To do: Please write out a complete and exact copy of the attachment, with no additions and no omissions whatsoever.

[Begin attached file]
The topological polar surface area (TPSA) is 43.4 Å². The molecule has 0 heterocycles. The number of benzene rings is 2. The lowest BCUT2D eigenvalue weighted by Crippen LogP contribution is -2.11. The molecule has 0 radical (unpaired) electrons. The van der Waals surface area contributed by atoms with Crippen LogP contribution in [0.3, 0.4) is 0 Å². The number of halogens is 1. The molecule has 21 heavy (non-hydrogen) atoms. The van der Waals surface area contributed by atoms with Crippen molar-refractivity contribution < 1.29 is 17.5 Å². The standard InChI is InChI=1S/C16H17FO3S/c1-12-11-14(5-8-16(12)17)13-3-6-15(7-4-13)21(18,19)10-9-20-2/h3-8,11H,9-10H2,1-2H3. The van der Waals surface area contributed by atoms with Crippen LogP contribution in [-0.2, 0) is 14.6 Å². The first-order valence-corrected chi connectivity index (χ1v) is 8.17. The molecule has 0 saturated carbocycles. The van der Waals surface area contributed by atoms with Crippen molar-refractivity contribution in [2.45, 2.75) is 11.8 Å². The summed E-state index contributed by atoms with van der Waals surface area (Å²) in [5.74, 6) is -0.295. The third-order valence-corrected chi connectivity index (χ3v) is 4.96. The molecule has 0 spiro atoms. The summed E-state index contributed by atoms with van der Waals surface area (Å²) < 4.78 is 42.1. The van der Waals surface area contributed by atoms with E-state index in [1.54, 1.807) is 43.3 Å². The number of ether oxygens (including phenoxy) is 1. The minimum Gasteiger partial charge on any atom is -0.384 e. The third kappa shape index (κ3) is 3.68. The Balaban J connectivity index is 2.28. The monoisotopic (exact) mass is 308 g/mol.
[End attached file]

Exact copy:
The topological polar surface area (TPSA) is 43.4 Å². The molecule has 0 heterocycles. The number of benzene rings is 2. The lowest BCUT2D eigenvalue weighted by Crippen LogP contribution is -2.11. The molecule has 0 radical (unpaired) electrons. The van der Waals surface area contributed by atoms with Crippen LogP contribution in [0.3, 0.4) is 0 Å². The number of halogens is 1. The molecule has 21 heavy (non-hydrogen) atoms. The van der Waals surface area contributed by atoms with Crippen molar-refractivity contribution < 1.29 is 17.5 Å². The standard InChI is InChI=1S/C16H17FO3S/c1-12-11-14(5-8-16(12)17)13-3-6-15(7-4-13)21(18,19)10-9-20-2/h3-8,11H,9-10H2,1-2H3. The van der Waals surface area contributed by atoms with Crippen LogP contribution in [-0.2, 0) is 14.6 Å². The first-order valence-corrected chi connectivity index (χ1v) is 8.17. The molecule has 0 saturated carbocycles. The van der Waals surface area contributed by atoms with Crippen molar-refractivity contribution in [2.45, 2.75) is 11.8 Å². The summed E-state index contributed by atoms with van der Waals surface area (Å²) in [5.74, 6) is -0.295. The third-order valence-corrected chi connectivity index (χ3v) is 4.96. The molecule has 0 spiro atoms. The summed E-state index contributed by atoms with van der Waals surface area (Å²) < 4.78 is 42.1. The van der Waals surface area contributed by atoms with E-state index in [1.54, 1.807) is 43.3 Å². The number of ether oxygens (including phenoxy) is 1. The minimum Gasteiger partial charge on any atom is -0.384 e. The third kappa shape index (κ3) is 3.68. The Balaban J connectivity index is 2.28. The monoisotopic (exact) mass is 308 g/mol.